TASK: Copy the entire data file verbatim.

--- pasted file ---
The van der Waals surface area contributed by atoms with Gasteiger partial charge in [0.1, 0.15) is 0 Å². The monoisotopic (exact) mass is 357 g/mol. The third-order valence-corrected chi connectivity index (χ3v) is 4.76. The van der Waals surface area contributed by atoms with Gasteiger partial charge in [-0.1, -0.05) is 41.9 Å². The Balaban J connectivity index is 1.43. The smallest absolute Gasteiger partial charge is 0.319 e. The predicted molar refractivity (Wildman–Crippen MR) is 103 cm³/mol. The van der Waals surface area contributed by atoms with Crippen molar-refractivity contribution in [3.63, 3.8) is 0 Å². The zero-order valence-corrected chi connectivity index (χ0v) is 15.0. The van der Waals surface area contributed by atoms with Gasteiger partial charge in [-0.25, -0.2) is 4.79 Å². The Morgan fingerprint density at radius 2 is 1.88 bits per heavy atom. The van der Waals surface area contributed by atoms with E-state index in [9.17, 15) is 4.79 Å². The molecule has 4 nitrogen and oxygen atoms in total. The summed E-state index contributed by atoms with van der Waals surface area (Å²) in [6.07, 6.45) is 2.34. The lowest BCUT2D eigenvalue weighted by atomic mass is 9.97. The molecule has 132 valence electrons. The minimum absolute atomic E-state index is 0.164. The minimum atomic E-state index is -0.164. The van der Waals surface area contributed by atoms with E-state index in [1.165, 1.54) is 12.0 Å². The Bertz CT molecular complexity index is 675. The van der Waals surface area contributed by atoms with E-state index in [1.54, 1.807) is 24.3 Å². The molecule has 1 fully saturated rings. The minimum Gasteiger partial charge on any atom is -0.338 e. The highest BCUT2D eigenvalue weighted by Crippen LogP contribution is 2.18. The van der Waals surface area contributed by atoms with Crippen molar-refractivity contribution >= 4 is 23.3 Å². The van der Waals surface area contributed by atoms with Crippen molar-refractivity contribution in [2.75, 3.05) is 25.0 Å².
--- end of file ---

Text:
The van der Waals surface area contributed by atoms with Gasteiger partial charge in [0.1, 0.15) is 0 Å². The monoisotopic (exact) mass is 357 g/mol. The third-order valence-corrected chi connectivity index (χ3v) is 4.76. The van der Waals surface area contributed by atoms with Gasteiger partial charge in [-0.1, -0.05) is 41.9 Å². The Balaban J connectivity index is 1.43. The smallest absolute Gasteiger partial charge is 0.319 e. The predicted molar refractivity (Wildman–Crippen MR) is 103 cm³/mol. The van der Waals surface area contributed by atoms with Crippen molar-refractivity contribution in [3.63, 3.8) is 0 Å². The zero-order valence-corrected chi connectivity index (χ0v) is 15.0. The van der Waals surface area contributed by atoms with Gasteiger partial charge in [-0.25, -0.2) is 4.79 Å². The Morgan fingerprint density at radius 2 is 1.88 bits per heavy atom. The van der Waals surface area contributed by atoms with E-state index in [9.17, 15) is 4.79 Å². The molecule has 4 nitrogen and oxygen atoms in total. The summed E-state index contributed by atoms with van der Waals surface area (Å²) in [6.07, 6.45) is 2.34. The lowest BCUT2D eigenvalue weighted by atomic mass is 9.97. The molecule has 132 valence electrons. The minimum absolute atomic E-state index is 0.164. The minimum atomic E-state index is -0.164. The van der Waals surface area contributed by atoms with E-state index in [1.165, 1.54) is 12.0 Å². The Bertz CT molecular complexity index is 675. The van der Waals surface area contributed by atoms with E-state index in [1.54, 1.807) is 24.3 Å². The molecule has 1 fully saturated rings. The minimum Gasteiger partial charge on any atom is -0.338 e. The highest BCUT2D eigenvalue weighted by Crippen LogP contribution is 2.18. The van der Waals surface area contributed by atoms with Crippen molar-refractivity contribution >= 4 is 23.3 Å². The van der Waals surface area contributed by atoms with Crippen molar-refractivity contribution in [2.75, 3.05) is 25.0 Å².